AgEBB-MU CAFNR Extension

Green Horizons

Volume 21, Number 1
January 2017


Mushrooms—From Your Woodlot to the Market Place

By Gregory O. Mori| University of Missouri Center for Agroforestry

Early last year, I shared with Green Horizon's readers some thoughts on the potential benefits of forest-farmed mushrooms (Volume 20, Page 5). We thought it timely to present some additional information on marketing shiitake and other woods-grown mushrooms. Whether you are a small farm adding Shiitake mushrooms as an additional crop or you are approaching shiitake cultivation as a primary enterprise, making it profitable depends both on how efficiently the operation is run and your access to adequate markets.

It is recommended, at least initially, that you structure your log-grown mushroom operation around shiitake as a proven producer with solid market potential. Other mushrooms that can also be grown in a forest farming operation, such as oyster, wine-cap, or more challenging species, such as Lion's Mane, Reishi and Maitake, can be added and expanded as you become more successful at growing and marketing them. After having made the investment and done all the hard work to start producing mushrooms, make sure you don't only then begin asking yourself: "Great, now where am I going to sell them?" As with most any enterprise, it is important to have a thorough understanding of the actual market conditions from the beginning.

Performing a market assessment is essential. This involves a comprehensive analysis of the current environment in which you intend to sell. Ask questions about where and how you sell your product, and who are your customers? Get to know your customers and understand them! How will your product be distributed? What does the competition look like? You may find that the area you are targeting already has many other existing producers or is fully saturated. What are the market trends? Is there untapped potential in the market, do trends look favorable for further expanding the market? Also, make sure you are fully aware of any regulations in your area that might impact your ability to grow and sell mushrooms.

The reality is, your market assessment is never "done." Regular monitoring of market trends and opportunities should be an ongoing effort. Sales is but one, albeit important, component of your marketing efforts. In addition, you will need to consider packaging, presentation, pricing and how to promote and position your product.

A single shiitake mushroom growing on a log.
Photo credit Nicola MacPherson, Ozark Forest Mushrooms

Shiitake producers can sell their product at many venues and through many channels. Ask yourself, will you be selling directly to consumers at farmer's markets, at your farm stand or through some other channel such as online sales? The highest prices can be obtained through direct sales at farmer's markets or farm stand sales. Prices can range between $8 - $15/lb, with some growers getting as high as $20/lb in larger east coast cities. However, $10-12/lb is probably more realistic for most growers. As in all things, refining your packaging, presentation and sales finesse can make a big difference in attracting buyers and obtaining the best prices. All of these take considerable time and effort.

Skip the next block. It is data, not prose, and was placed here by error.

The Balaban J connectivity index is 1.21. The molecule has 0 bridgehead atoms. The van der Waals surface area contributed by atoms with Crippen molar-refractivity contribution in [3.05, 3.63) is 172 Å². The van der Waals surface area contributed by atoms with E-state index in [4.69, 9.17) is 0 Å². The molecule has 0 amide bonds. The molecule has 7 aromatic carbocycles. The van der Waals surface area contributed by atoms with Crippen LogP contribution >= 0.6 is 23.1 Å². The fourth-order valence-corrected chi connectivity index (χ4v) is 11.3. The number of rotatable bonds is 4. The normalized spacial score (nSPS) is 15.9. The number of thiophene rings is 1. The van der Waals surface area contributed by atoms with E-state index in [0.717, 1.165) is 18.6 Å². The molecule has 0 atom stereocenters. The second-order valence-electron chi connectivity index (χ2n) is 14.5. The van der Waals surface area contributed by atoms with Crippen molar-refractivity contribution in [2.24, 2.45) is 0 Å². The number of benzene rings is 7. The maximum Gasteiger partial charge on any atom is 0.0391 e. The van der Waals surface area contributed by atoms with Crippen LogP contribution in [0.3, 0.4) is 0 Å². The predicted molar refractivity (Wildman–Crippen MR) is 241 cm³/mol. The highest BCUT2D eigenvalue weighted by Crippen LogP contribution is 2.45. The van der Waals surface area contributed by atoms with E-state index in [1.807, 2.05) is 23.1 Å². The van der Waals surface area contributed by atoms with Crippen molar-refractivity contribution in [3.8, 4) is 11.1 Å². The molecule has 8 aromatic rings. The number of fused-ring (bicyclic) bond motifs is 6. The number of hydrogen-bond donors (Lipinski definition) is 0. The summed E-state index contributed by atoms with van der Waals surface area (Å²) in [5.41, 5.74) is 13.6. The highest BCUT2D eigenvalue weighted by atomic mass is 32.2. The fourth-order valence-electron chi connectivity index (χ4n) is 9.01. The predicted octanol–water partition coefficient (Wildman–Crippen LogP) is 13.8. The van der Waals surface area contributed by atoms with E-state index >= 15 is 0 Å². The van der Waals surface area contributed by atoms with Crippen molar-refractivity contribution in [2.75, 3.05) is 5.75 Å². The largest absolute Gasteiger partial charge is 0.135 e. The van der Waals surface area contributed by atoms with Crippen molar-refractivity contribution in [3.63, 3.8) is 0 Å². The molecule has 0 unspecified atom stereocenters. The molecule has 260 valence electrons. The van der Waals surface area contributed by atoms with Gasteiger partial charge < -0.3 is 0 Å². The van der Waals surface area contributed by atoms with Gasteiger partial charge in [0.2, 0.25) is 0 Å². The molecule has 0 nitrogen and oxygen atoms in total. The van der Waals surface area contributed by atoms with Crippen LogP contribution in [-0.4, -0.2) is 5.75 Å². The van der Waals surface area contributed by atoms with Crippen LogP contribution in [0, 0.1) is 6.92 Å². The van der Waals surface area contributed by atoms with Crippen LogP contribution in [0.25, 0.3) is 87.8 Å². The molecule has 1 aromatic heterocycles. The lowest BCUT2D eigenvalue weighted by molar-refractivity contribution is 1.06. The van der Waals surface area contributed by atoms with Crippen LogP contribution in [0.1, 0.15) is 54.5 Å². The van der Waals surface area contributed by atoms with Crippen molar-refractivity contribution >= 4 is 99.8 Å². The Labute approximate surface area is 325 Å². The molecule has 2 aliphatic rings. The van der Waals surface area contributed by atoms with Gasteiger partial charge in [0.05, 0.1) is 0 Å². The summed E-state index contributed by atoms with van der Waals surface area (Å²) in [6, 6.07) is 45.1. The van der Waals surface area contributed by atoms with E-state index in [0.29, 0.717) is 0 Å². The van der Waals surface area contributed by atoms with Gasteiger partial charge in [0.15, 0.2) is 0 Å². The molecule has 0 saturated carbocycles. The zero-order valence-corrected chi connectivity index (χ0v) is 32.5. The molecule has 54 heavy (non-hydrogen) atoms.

Getting those premium prices, requires engagement with your customers and public education about the superior taste and quality of log-grown mushrooms as well as the many health benefits (cite actual research that documents these). Other options for marketing your product include developing accounts with local restaurants, hotels, gourmet food shops and grocery stores. Remember though, as a producer of log-grown mushrooms, you are always competing against larger indoor commercial sawdust-grown operations able to place a consistent supply of lower priced (but lesser quality) products in the supermarkets. A grower ready to scale up production to larger volumes might consider seeking a wholesale arrangement with a produce distributor. I regularly check in with a grower running a 3,000 log operation who doesn't enjoy direct marketing and engagement with the public. Instead, he has secured a stable contract with a regional produce distributor/trucking company and sells nearly all his production, granted at a lower than retail price, through that channel. He spends almost no time on marketing or engaging with customers. Nice work if you can get it, but with "all his eggs in one basket" he is at significant risk should he ever lose that contract. The reality is, most producers will need to devote significant time and effort to the full range of marketing activities.

Remember also, shiitake mushrooms are easily dried and can be packaged and sold in this form (preferred by many Asian consumers) or further processed into soup mixes, tinctures or other value-added products. Some growers have also added to their business by selling pre-inoculated logs to hobbyists and enthusiastic customers. As you build your business, don't hesitate to seek appropriate technical guidance from your local extension agent or advice from business development specialists.

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